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Hobbyist Gallery - Ron Brockmiller

 
 
 
Ron Brockmiller, Michigan, USA e-mail: Ron@pawformance.com

Picture above is my 100 US gallon Malawi tank (bottom picture with flash). The tank measures 72"x18"x18" (180cm x 45cm x 45cm).

The first shot is without the use of a flash to show the "true look of the tank". The second uses a flash and therefore the substrate is off-colored. The substrate for this tank is pool filter sand picked up from a local store. Rock work in the tank is a combination of lace rock and local rock from a creek that runs through my property. The rock work is currently setup as depicted in the first 2 pictures and spans the length of the tank.

The tank is mainly filtered by 2 Emperor 400 filters each filled with filter floss and Cell-Pore (bio media). There is also a Whisper 2 (20-40 was what it was previously called) for additional water movement and contains filter floss. There is also an extra sponge filter I had that runs in the back right hand corner and is well hidden. I also have 2 large air stones in each back corner to facilitate water movement throughout the tank. Heating is provided by a Marineland Visi-Therm 300 (300 watt). The tank is maintained at 78F.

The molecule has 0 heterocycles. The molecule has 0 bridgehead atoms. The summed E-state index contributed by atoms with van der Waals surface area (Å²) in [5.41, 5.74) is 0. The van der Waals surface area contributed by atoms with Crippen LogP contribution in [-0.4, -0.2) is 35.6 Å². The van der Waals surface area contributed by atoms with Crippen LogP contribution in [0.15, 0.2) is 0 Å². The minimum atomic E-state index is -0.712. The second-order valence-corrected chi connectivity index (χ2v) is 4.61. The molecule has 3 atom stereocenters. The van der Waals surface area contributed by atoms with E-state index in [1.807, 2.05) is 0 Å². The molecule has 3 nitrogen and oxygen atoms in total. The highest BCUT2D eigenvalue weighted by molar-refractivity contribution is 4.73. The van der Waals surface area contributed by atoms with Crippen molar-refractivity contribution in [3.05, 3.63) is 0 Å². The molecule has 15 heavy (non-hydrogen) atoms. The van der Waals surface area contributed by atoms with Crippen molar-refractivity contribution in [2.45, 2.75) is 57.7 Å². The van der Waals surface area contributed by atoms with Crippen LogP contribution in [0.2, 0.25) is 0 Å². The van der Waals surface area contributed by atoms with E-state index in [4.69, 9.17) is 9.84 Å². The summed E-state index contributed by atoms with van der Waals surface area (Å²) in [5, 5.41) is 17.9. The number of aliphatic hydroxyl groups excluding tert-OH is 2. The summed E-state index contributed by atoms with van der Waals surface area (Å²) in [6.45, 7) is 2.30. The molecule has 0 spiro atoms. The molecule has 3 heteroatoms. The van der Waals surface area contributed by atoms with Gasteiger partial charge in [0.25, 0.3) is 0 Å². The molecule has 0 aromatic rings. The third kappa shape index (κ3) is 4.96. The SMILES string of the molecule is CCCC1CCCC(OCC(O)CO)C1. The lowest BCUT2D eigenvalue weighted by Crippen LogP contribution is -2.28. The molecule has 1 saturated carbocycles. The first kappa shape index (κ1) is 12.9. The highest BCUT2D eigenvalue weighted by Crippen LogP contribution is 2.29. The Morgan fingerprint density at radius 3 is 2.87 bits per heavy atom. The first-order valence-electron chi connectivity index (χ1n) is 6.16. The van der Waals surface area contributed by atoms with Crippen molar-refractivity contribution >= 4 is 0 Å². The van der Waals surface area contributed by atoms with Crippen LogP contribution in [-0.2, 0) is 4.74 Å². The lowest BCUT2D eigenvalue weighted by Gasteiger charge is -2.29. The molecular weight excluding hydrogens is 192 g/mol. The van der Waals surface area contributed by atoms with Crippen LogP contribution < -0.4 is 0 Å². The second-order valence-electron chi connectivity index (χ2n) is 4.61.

The water used is well water. The PH is around 8, while the GH/KH are in the low teens. Water changes average every week and a half. I change 30% of the tank volume, or 30 gallons every water change. I also add salt (Instant Ocean) salt at a rate of 1 tbs per 5 gallons. Due to evaporation, 2-3 gallons is topped off between water changes.

Lighting is currently provided by a 4' (120cm) dual shop light. The tubes used are a Coralife 50/50 and a GE Cool White bulb (each 40 watts).

Species kept being kept currently, all sizes listed respectively to sex:
Haps:
1 D. compressiceps (1m) 19 cm
1 P. taeniolatus "Namalenji Island" (1m) 13 cm
4 S. fryeri (2m/2f) 14, 13, 10, 9 cm
Mbuna:
3 Ps. Acei (1m/2f) 15, 11.5, 11.25 cm
3 M. estherae "Red Zebra" (3m) 13.5, 12.5, 12.25 cm
3 L. caeruleus (2m,1f) 12.5, 11, 8.75 cm
1 M. cyaneorhabdos "Maingo" (1m) 12 cm
1 Ps. Demasoni (1m) 8.5 cm
1 M. auratus (1f) 12.5 cm
Non Malawians:
2 S. eupterus (sex unknown) 15, 12 cm
2 Common plecostomus (type with 13 dorsal rays, I forget species right now) 25, 22.5 cm [most probably Glycopterichthys gibbiceps ]

Species breed in this environment: Ps. acei, L. caeruleus, S. fryeri, . . . and M. estherae when I had females too. Everyone is fed Spirulina 20, HBH Graze, Tetra Cichlid Sticks, and romaine lettuce. Catfish and plecos also get Tetramin tablets and Spirulina algae wafers. Haps are also selectively fed small pieces of shrimp, meal worms, crickets, ect (while mbuna are distracted at other end of the tank. The compressiceps is particularly keen on being fed by waiting and have me toss him treats.

This tank is now just over 1.5 years old and has had no deaths. However, my specimens have been with me for as long as 3 years (I upgraded to this tank 1.5 years ago).

 

MCH Verdict